Hilly areas of Ernakulam district on the brink of a severe drought

By Toby Antony| Express News Service | Published: 12th September 2018 06:47 AM
Kalyani, an elderly woman, checking a stream from where water entered the first floor of her house in a colony near Neriamangalam. Now the water has dried up at the stream just three weeks past the flood. Water in well and forest streams are going down drastically in the region post-flood | Albin Mathew

NERIAMANGALAM : Nature is playing cruel games with people residing on the Periyar's banks.
Barely a few weeks ago, many were shifted to relief camps after heavy rain and the raising of dam shutters swelled the river and flooded their homes. Now, they are facing the possibilities of a severe drought, as the wells and the water streams coming from the forest have dried up in just a week in Kothamangalam and nearby areas. Officers of civic bodies have said they will start providing water in tanker lorries to the affected localities soon.

The Periyar first enters Ernakulam through the Kavalangad panchayat, a part of which is flanked by forest areas. The river covers the 28-km stretch of the panchayat. “I have never witnessed such a drought-like situation this time of the year in my life,” said Kalyani, 82, a resident of a colony near Neriamangalam. Three weeks ago, she and her sick daughters were shifted to a relief camp during the flood with the help of the police team. 

“Never have I ever seen the water in the small stream near my house dry up. At this time of the year, the water in the stream is usually at the waist-level. However, for the past one week, the water flow has stopped and the entire stream has dried up. Now, the water level in my well is receding rapidly,” Kalyani said.

Ulahannan, the vice-president of Kavalangad panchayat, said people had initially thought the drought-like situation was caused due to the opened shutters of the Bhoothathankettu dam. “However, despite the shutters being closed now, the water level in the Periyar has not witnessed a major rise. We are clueless about what is happening here,” he said.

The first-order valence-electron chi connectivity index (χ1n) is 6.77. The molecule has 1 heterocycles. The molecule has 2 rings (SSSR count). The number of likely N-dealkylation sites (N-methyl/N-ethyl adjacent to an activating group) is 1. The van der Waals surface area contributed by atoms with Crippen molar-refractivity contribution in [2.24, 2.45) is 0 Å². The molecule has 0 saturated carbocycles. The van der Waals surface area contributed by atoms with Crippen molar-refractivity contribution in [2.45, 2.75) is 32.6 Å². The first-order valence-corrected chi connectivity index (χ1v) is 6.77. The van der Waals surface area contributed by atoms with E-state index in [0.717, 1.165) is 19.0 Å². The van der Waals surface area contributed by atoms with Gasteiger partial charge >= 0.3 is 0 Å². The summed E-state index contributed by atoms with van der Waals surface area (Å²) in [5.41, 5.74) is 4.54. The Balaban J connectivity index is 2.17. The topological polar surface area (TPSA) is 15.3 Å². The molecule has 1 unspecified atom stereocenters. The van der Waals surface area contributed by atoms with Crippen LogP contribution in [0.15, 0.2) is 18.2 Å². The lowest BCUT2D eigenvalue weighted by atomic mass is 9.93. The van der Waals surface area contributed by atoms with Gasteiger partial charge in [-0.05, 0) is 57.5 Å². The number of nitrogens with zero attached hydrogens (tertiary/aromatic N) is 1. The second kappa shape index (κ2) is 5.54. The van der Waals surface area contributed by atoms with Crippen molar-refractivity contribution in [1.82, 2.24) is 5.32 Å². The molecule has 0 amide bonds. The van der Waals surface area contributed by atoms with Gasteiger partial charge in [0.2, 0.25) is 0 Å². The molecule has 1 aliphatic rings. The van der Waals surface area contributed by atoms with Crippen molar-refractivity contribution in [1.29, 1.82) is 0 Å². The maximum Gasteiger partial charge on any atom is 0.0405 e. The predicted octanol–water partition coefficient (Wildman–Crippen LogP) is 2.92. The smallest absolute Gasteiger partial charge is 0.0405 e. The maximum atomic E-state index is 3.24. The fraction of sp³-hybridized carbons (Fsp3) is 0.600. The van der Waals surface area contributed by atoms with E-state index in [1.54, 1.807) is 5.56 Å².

“People are concerned about the water level in wells. Though the water in the Periyar at the upper region of Bhoothathankettu has risen slightly, it will take at least 10 days for the water to enter the catchment area. Environmental experts should examine the reason behind the streams drying up, though," he said.

The situation is similar in Keerampara, Inchathotty and Thattekadu areas. When Express visited Neriamangalam and Inchathotty, it found the catchment areas of the Periyar fully dried up. Under the Neriamangalam bridge, half of the Periyar had dried up.Vincent Elickal, the vice-president of the Kothamangalam block panchayat, said water distribution will commence soon in places witnessing water shortage and severe drought-like conditions. The government has issued a directive to take all necessary measures, he said.“If the situation worsens, we will be providing potable waters via the tanker lorries. We face such situation, of the water level going down, in February and March,” he said.

Tags : Periyar relief camps

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